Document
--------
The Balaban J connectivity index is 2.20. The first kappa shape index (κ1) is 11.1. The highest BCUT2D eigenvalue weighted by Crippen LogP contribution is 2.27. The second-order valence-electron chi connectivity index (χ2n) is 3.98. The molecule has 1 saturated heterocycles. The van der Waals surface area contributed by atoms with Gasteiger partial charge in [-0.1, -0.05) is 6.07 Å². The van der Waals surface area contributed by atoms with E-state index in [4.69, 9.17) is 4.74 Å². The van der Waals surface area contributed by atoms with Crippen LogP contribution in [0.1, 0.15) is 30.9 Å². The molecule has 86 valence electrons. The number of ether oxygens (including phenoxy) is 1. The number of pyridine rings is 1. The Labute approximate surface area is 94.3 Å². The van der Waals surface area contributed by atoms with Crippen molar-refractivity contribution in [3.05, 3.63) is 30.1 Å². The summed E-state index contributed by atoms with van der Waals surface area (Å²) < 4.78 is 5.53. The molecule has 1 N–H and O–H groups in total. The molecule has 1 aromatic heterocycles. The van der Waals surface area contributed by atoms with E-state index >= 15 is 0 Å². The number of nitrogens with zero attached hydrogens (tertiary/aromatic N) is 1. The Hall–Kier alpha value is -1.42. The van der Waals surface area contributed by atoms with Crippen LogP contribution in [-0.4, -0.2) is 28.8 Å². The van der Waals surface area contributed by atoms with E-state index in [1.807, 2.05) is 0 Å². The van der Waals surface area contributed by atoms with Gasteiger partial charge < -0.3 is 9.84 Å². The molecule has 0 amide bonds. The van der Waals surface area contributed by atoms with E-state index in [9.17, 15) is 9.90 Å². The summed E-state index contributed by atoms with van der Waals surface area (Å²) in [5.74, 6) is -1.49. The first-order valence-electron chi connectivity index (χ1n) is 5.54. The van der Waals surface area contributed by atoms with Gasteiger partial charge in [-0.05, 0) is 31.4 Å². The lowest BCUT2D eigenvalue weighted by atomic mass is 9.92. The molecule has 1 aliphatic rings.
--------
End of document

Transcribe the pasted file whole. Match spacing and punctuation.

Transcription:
The Balaban J connectivity index is 2.20. The first kappa shape index (κ1) is 11.1. The highest BCUT2D eigenvalue weighted by Crippen LogP contribution is 2.27. The second-order valence-electron chi connectivity index (χ2n) is 3.98. The molecule has 1 saturated heterocycles. The van der Waals surface area contributed by atoms with Gasteiger partial charge in [-0.1, -0.05) is 6.07 Å². The van der Waals surface area contributed by atoms with E-state index in [4.69, 9.17) is 4.74 Å². The van der Waals surface area contributed by atoms with Crippen LogP contribution in [0.1, 0.15) is 30.9 Å². The molecule has 86 valence electrons. The number of ether oxygens (including phenoxy) is 1. The number of pyridine rings is 1. The Labute approximate surface area is 94.3 Å². The van der Waals surface area contributed by atoms with Crippen molar-refractivity contribution in [3.05, 3.63) is 30.1 Å². The summed E-state index contributed by atoms with van der Waals surface area (Å²) < 4.78 is 5.53. The molecule has 1 N–H and O–H groups in total. The molecule has 1 aromatic heterocycles. The van der Waals surface area contributed by atoms with E-state index >= 15 is 0 Å². The number of nitrogens with zero attached hydrogens (tertiary/aromatic N) is 1. The Hall–Kier alpha value is -1.42. The van der Waals surface area contributed by atoms with Crippen LogP contribution in [-0.4, -0.2) is 28.8 Å². The van der Waals surface area contributed by atoms with E-state index in [1.807, 2.05) is 0 Å². The van der Waals surface area contributed by atoms with Gasteiger partial charge < -0.3 is 9.84 Å². The molecule has 0 amide bonds. The van der Waals surface area contributed by atoms with E-state index in [9.17, 15) is 9.90 Å². The summed E-state index contributed by atoms with van der Waals surface area (Å²) in [5.74, 6) is -1.49. The first-order valence-electron chi connectivity index (χ1n) is 5.54. The van der Waals surface area contributed by atoms with Gasteiger partial charge in [-0.05, 0) is 31.4 Å². The lowest BCUT2D eigenvalue weighted by atomic mass is 9.92. The molecule has 1 aliphatic rings.